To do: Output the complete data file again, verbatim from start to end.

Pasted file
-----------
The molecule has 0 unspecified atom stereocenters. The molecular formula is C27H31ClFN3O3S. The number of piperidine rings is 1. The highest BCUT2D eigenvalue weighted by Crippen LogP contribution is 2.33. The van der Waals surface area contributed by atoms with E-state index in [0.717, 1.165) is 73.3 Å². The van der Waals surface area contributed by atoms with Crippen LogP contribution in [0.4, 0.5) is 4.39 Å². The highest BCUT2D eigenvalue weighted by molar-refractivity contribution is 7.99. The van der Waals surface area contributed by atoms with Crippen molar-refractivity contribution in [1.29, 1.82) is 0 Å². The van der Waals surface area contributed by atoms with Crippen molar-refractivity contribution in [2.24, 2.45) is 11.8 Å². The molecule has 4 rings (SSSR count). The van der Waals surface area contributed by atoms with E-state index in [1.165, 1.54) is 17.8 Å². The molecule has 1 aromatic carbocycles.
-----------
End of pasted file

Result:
The molecule has 0 unspecified atom stereocenters. The molecular formula is C27H31ClFN3O3S. The number of piperidine rings is 1. The highest BCUT2D eigenvalue weighted by Crippen LogP contribution is 2.33. The van der Waals surface area contributed by atoms with E-state index in [0.717, 1.165) is 73.3 Å². The van der Waals surface area contributed by atoms with Crippen LogP contribution in [0.4, 0.5) is 4.39 Å². The highest BCUT2D eigenvalue weighted by molar-refractivity contribution is 7.99. The van der Waals surface area contributed by atoms with Crippen molar-refractivity contribution in [1.29, 1.82) is 0 Å². The van der Waals surface area contributed by atoms with Crippen molar-refractivity contribution in [2.24, 2.45) is 11.8 Å². The molecule has 4 rings (SSSR count). The van der Waals surface area contributed by atoms with E-state index in [1.165, 1.54) is 17.8 Å². The molecule has 1 aromatic carbocycles.